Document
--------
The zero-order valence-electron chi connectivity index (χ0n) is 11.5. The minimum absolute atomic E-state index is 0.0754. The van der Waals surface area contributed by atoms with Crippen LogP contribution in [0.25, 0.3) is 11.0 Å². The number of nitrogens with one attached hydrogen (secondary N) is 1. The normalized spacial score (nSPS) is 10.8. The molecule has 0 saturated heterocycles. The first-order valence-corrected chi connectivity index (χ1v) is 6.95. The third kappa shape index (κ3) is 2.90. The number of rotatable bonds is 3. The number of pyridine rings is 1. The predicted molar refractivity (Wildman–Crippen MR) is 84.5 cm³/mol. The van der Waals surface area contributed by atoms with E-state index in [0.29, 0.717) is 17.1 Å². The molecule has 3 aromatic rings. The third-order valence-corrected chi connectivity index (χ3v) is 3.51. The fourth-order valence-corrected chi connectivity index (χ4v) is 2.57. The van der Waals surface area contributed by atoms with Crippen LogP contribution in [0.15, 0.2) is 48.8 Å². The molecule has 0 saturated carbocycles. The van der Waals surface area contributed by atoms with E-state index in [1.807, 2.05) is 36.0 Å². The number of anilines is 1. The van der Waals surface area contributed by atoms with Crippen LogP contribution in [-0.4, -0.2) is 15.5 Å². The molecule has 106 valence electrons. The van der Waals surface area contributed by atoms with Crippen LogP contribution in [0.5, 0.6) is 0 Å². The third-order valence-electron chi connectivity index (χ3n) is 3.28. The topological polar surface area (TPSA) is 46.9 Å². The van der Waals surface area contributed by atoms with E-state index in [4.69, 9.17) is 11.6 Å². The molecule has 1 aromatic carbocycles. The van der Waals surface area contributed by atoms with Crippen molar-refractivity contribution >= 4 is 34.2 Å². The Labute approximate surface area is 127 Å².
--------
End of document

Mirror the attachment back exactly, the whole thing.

The zero-order valence-electron chi connectivity index (χ0n) is 11.5. The minimum absolute atomic E-state index is 0.0754. The van der Waals surface area contributed by atoms with Crippen LogP contribution in [0.25, 0.3) is 11.0 Å². The number of nitrogens with one attached hydrogen (secondary N) is 1. The normalized spacial score (nSPS) is 10.8. The molecule has 0 saturated heterocycles. The first-order valence-corrected chi connectivity index (χ1v) is 6.95. The third kappa shape index (κ3) is 2.90. The number of rotatable bonds is 3. The number of pyridine rings is 1. The predicted molar refractivity (Wildman–Crippen MR) is 84.5 cm³/mol. The van der Waals surface area contributed by atoms with E-state index in [0.29, 0.717) is 17.1 Å². The molecule has 3 aromatic rings. The third-order valence-corrected chi connectivity index (χ3v) is 3.51. The fourth-order valence-corrected chi connectivity index (χ4v) is 2.57. The van der Waals surface area contributed by atoms with Crippen LogP contribution in [0.15, 0.2) is 48.8 Å². The molecule has 0 saturated carbocycles. The van der Waals surface area contributed by atoms with E-state index in [1.807, 2.05) is 36.0 Å². The number of anilines is 1. The van der Waals surface area contributed by atoms with Crippen LogP contribution in [-0.4, -0.2) is 15.5 Å². The molecule has 106 valence electrons. The van der Waals surface area contributed by atoms with Crippen LogP contribution in [0.5, 0.6) is 0 Å². The third-order valence-electron chi connectivity index (χ3n) is 3.28. The topological polar surface area (TPSA) is 46.9 Å². The van der Waals surface area contributed by atoms with E-state index in [4.69, 9.17) is 11.6 Å². The molecule has 1 aromatic carbocycles. The van der Waals surface area contributed by atoms with Crippen molar-refractivity contribution >= 4 is 34.2 Å². The Labute approximate surface area is 127 Å².